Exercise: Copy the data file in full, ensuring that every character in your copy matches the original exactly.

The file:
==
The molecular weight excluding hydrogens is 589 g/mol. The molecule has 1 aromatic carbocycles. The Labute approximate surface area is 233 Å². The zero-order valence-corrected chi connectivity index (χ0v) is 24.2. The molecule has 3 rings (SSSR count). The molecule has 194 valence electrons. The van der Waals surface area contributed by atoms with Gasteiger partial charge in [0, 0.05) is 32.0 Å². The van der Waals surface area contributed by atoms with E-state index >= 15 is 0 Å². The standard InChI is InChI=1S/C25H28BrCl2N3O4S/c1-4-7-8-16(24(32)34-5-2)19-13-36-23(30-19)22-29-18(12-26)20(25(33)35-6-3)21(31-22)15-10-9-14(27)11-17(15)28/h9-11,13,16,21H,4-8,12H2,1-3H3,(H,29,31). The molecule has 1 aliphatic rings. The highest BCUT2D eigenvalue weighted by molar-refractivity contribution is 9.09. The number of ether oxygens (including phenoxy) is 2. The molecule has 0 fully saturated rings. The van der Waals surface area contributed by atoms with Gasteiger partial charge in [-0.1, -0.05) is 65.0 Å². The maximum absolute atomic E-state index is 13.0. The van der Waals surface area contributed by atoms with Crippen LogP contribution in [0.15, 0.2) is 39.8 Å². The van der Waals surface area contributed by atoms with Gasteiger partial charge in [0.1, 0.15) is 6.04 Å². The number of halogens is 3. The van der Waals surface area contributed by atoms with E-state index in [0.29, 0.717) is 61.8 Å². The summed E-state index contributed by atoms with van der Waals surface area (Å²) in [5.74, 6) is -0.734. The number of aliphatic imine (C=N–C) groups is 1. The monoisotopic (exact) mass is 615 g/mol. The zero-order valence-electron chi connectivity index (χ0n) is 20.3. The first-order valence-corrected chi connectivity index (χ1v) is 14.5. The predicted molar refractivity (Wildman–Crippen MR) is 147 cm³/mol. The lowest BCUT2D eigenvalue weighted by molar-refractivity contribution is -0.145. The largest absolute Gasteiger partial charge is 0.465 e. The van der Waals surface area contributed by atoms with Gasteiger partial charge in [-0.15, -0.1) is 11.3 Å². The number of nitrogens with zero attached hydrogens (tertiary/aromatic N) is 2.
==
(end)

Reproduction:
The molecular weight excluding hydrogens is 589 g/mol. The molecule has 1 aromatic carbocycles. The Labute approximate surface area is 233 Å². The zero-order valence-corrected chi connectivity index (χ0v) is 24.2. The molecule has 3 rings (SSSR count). The molecule has 194 valence electrons. The van der Waals surface area contributed by atoms with Gasteiger partial charge in [0, 0.05) is 32.0 Å². The van der Waals surface area contributed by atoms with E-state index >= 15 is 0 Å². The standard InChI is InChI=1S/C25H28BrCl2N3O4S/c1-4-7-8-16(24(32)34-5-2)19-13-36-23(30-19)22-29-18(12-26)20(25(33)35-6-3)21(31-22)15-10-9-14(27)11-17(15)28/h9-11,13,16,21H,4-8,12H2,1-3H3,(H,29,31). The molecule has 1 aliphatic rings. The highest BCUT2D eigenvalue weighted by molar-refractivity contribution is 9.09. The number of ether oxygens (including phenoxy) is 2. The molecule has 0 fully saturated rings. The van der Waals surface area contributed by atoms with Gasteiger partial charge in [-0.1, -0.05) is 65.0 Å². The maximum absolute atomic E-state index is 13.0. The van der Waals surface area contributed by atoms with Crippen LogP contribution in [0.15, 0.2) is 39.8 Å². The van der Waals surface area contributed by atoms with Gasteiger partial charge in [0.1, 0.15) is 6.04 Å². The number of halogens is 3. The van der Waals surface area contributed by atoms with E-state index in [0.29, 0.717) is 61.8 Å². The summed E-state index contributed by atoms with van der Waals surface area (Å²) in [5.74, 6) is -0.734. The number of aliphatic imine (C=N–C) groups is 1. The monoisotopic (exact) mass is 615 g/mol. The zero-order valence-electron chi connectivity index (χ0n) is 20.3. The first-order valence-corrected chi connectivity index (χ1v) is 14.5. The predicted molar refractivity (Wildman–Crippen MR) is 147 cm³/mol. The lowest BCUT2D eigenvalue weighted by molar-refractivity contribution is -0.145. The largest absolute Gasteiger partial charge is 0.465 e. The van der Waals surface area contributed by atoms with Gasteiger partial charge in [-0.15, -0.1) is 11.3 Å². The number of nitrogens with zero attached hydrogens (tertiary/aromatic N) is 2.